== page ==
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Case report
Crowned dens syndrome as a rare cause of anterior neck pain after transurethral resection of the prostate: a case report
Myeong Geun Jeong1orcid, Bum Soon Park1orcid, Eun-Seok Son2orcid, Jang Hyuk Cho3orcid
Journal of Yeungnam Medical Science 2023;40(3):289-292.
Published online: August 5, 2022

1Keimyung University School of Medicine, Daegu, Korea

2Department of Orthopedic Surgery, Keimyung University Dongsan Hospital, Keimyung University School of Medicine, Daegu, Korea

3Department of Rehabilitation Medicine, Keimyung University Dongsan Hospital, Keimyung University School of Medicine, Daegu, Korea

Corresponding Author Jang Hyuk Cho, MD, PhD Department of Rehabilitation Medicine, Keimyung University Dongsan Hospital, Keimyung University School of Medicine, 1095 Dalgubeol-daero, Dalseo-gu, Daegu 42601, Korea Tel: +82-53-258-7912 • Fax: +82-53-258-7130 • E-mail:,
• Received: May 27, 2022   • Revised: June 18, 2022   • Accepted: June 26, 2022

Copyright © 2023 Yeungnam University College of Medicine, Yeungnam University Institute of Medical Science

This is an Open Access article distributed under the terms of the Creative Commons Attribution Non-Commercial License ( which permits unrestricted non-commercial use, distribution, and reproduction in any medium, provided the original work is properly cited.

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  • We describe the case of a 79-year-old man who presented with progressive aggravation of severe axial neck pain and fever 3 days after transurethral resection of the prostate (TURP), despite maintaining neutral neck posture during surgery. Laboratory examination revealed markedly elevated C-reactive protein levels and erythrocyte sedimentation rates. Computed tomography revealed crown-like calcifications surrounding the odontoid process. We diagnosed crowned dens syndrome (CDS) as the cause of acute-onset neck pain after TURP. The patient was treated with nonsteroidal anti-inflammatory drugs for 5 days, and his symptoms resolved completely. CDS is a rare disease characterized by calcific deposits around the odontoid process with acute onset of severe neck pain and restricted motion. Evidence of inflammation on serological testing and fever are typical of CDS. However, the prevalence and pathophysiology of CDS remain unclear. We hypothesized that systemic inflammation after prostate surgery may have induced a local inflammatory response involving calcification around the odontoid process.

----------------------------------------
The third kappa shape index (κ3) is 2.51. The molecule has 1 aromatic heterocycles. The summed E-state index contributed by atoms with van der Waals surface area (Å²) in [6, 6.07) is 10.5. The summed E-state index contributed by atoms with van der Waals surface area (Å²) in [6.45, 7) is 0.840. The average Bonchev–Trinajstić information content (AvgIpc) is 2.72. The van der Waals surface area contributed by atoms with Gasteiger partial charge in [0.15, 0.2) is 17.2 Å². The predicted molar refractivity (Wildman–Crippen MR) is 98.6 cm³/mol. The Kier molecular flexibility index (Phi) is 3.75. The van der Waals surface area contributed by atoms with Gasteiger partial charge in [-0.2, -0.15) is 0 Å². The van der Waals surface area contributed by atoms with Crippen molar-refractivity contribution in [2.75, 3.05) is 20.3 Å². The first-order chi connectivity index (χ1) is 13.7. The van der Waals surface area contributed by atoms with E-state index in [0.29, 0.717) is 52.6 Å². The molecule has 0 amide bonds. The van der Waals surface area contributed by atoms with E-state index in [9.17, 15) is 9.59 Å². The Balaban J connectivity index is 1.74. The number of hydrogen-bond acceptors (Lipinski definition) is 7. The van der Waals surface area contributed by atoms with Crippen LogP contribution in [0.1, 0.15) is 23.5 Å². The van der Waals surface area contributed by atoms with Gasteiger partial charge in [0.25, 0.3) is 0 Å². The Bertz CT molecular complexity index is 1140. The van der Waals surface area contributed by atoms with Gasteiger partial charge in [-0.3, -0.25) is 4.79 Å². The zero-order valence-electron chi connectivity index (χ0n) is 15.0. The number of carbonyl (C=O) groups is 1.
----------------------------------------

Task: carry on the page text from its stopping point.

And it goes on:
Crowned dens syndrome (CDS) is a rare condition that presents as acute onset of severe axial neck pain with restricted cervical motion in patients who are elderly [1]. It is characterized by calcific deposits around the odontoid process, creating the appearance of a half-ringed crown [2]. Clinicians tend to conduct many laboratory and imaging tests and even invasive diagnostic procedures before diagnosing CDS. The exact prevalence and pathophysiology of CDS remain unclear [3-5]. CDS resulting in severe axial neck pain with restriction of cervical motion after transurethral resection of the prostate (TURP) has not been reported previously.
Ethical statements: This study was approved by the Institutional Review Board (IRB) of Keimyung University Dongsan Hospital (IRB No: DSMC 2021-06-006). Written informed consent was obtained from the patient to participate in the study.